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, 209 (1), 230-4

Association of Low Glomerular Filtration Rate and Albuminuria With Peripheral Arterial Disease: The National Health and Nutrition Examination Survey, 1999-2004

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Association of Low Glomerular Filtration Rate and Albuminuria With Peripheral Arterial Disease: The National Health and Nutrition Examination Survey, 1999-2004

Cho-Kai Wu et al. Atherosclerosis.

Abstract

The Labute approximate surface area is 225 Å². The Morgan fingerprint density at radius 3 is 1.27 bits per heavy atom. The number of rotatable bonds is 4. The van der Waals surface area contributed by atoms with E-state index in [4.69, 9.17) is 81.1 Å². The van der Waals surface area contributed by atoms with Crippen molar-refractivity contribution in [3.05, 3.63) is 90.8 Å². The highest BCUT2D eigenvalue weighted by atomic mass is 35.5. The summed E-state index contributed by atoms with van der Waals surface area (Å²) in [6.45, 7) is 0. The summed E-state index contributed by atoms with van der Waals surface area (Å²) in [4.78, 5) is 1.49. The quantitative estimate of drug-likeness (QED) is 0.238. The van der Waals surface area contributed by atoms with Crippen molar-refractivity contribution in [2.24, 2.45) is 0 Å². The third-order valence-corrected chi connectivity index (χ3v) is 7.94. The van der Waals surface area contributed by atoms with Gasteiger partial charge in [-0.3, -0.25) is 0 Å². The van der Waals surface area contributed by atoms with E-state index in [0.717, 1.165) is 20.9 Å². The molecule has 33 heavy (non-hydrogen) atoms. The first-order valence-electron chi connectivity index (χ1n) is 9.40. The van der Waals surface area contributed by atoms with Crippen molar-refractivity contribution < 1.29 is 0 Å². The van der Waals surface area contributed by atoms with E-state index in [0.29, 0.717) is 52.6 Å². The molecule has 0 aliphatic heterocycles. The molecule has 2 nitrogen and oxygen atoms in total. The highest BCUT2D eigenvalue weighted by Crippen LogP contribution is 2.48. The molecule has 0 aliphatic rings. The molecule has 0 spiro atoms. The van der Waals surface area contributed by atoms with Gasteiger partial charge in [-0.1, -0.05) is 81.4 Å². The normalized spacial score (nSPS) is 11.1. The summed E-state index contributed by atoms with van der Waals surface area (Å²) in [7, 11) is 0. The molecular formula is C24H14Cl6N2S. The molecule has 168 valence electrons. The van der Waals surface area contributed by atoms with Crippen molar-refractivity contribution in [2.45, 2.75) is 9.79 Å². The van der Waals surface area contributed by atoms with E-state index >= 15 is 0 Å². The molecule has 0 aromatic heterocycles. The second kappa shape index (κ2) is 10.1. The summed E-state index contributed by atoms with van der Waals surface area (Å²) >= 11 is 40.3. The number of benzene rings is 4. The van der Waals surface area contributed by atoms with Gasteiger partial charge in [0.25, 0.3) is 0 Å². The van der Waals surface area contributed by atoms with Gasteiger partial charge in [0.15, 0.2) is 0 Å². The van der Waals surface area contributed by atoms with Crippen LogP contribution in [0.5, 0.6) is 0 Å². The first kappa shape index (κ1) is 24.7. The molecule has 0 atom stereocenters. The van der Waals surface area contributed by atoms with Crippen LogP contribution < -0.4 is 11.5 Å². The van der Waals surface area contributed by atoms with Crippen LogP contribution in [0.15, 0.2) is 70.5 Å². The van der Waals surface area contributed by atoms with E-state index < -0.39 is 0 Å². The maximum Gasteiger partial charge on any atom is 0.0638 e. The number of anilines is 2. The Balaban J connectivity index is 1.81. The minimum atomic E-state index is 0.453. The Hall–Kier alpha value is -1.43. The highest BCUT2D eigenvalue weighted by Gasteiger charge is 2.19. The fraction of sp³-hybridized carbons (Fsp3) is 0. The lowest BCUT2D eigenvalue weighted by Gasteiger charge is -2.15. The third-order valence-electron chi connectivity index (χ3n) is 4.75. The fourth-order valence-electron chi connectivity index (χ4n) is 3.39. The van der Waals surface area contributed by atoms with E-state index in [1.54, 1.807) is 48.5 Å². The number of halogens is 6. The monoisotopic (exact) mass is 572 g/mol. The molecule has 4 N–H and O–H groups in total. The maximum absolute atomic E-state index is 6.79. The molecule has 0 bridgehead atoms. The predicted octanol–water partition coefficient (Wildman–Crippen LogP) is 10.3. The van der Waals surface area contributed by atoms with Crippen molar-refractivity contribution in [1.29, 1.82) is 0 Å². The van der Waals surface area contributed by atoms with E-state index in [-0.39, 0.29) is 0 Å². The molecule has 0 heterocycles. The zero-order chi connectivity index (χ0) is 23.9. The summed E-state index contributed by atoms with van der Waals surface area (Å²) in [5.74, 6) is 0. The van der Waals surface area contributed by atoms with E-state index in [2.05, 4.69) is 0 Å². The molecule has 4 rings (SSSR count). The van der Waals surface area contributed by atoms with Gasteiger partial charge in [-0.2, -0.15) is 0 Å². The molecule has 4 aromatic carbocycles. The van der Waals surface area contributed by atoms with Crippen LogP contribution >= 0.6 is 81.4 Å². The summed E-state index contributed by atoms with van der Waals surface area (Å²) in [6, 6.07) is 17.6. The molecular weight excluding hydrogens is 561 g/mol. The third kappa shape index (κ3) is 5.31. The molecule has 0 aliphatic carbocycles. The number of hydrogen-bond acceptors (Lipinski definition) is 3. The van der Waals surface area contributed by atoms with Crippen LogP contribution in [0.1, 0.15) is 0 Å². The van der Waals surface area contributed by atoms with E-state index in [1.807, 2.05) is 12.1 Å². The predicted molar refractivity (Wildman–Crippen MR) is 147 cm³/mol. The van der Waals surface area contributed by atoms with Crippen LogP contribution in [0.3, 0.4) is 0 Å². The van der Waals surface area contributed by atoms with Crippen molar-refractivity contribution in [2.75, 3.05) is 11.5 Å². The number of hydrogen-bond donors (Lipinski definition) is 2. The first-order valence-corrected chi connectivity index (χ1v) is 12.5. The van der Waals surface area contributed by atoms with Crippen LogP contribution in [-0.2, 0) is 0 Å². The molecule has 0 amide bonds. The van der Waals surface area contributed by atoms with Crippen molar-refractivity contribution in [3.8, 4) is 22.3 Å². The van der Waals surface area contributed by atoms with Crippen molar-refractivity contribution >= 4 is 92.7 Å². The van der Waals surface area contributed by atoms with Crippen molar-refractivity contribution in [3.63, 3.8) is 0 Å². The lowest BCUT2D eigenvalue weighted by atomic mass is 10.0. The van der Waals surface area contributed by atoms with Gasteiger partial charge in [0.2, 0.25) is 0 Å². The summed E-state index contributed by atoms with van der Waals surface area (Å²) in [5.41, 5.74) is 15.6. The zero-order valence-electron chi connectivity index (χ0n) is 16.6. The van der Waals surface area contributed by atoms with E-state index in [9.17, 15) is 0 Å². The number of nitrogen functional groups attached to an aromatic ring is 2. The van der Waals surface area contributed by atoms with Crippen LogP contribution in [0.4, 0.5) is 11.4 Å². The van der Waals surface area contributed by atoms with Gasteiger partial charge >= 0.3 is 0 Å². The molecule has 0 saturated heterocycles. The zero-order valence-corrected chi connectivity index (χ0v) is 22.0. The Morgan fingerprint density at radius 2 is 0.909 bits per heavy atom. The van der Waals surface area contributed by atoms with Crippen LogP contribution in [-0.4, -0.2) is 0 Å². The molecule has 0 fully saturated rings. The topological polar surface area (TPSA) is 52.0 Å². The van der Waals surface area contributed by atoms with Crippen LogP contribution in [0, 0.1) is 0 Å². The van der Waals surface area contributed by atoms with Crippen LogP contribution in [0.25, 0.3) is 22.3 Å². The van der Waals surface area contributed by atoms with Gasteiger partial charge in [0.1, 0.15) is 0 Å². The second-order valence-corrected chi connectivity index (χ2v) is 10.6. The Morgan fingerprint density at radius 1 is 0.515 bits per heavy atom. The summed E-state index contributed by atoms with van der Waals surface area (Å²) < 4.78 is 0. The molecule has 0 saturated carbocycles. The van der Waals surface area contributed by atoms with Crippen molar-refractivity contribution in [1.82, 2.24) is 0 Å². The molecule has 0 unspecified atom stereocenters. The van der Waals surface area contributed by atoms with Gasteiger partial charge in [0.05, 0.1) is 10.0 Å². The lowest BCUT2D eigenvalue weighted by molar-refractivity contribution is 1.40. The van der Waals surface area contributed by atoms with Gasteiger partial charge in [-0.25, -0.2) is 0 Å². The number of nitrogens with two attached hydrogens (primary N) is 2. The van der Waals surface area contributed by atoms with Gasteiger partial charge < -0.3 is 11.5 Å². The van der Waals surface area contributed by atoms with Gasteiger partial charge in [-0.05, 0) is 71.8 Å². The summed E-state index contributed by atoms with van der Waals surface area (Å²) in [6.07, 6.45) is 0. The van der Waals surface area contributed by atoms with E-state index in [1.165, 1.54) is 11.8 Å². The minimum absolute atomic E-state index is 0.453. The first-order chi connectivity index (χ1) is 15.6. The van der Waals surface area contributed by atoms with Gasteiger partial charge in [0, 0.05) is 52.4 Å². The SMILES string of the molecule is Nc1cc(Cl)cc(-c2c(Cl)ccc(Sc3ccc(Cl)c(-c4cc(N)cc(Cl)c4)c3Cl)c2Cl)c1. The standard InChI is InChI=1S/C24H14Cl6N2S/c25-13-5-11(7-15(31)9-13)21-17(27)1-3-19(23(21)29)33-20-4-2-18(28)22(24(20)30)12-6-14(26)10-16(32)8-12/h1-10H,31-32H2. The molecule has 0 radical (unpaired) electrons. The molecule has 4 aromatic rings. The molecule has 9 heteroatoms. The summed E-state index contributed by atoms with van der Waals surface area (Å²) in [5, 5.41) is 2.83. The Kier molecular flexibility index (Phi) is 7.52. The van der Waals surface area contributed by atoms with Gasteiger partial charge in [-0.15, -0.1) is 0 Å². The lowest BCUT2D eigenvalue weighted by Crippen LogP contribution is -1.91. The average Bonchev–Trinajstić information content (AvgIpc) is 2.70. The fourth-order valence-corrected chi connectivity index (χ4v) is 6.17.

Microalbuminuria may be an early sign of intra-renal vascular dysfunction and a marker of vascular risk in the general population as well as in high-risk individuals. However, the association between albuminuria and PAD has been demonstrated only in few small studies. The aim of current study is to evaluate the relative impact of albuminuria and glomerular filtration rate on the risk of peripheral artery disease (PAD) in a nationally representative sample population. Data (ankle brachial index [ABI], urine albumin, fasting glucose, and glomerular filtration rate [GFR] estimated using the Modification of Diet in Renal Disease [MDRD] Study equation) were collected on 7068 adults from the National Health and Nutrition Examination Survey (NHANES 1999-2004). PAD was defined as ABI <0.9 or >1.4. There was a trend towards an association between the presence of abnormal renal function (GFR<60mL/min/1.73m(2)) and PAD in the non-diabetic patients (OR of 1.43, 95% CI: 0.98-2.09; P=0.07) where as the presence of abnormal renal function was strongly associated PAD in the diabetic patients (OR of 2.3, 95% CI: 1.34-3.95; P=0.046). On the contrary, albuminuria was independently associated with PAD in the non-diabetic (OR, 1.87; 95% CI, 1.38-2.52; P=0.0003) but not in the diabetic patients (OR: 1.08, 95% CI: 0.68-1.73, P=0.7411). We concluded that albuminuria, independent of renal function, is strongly associated with PAD in non-diabetic subjects. As diabetes develops and HbA1c level increases, the predictive value of albuminuria gradually diminishes after adjustment for renal function.

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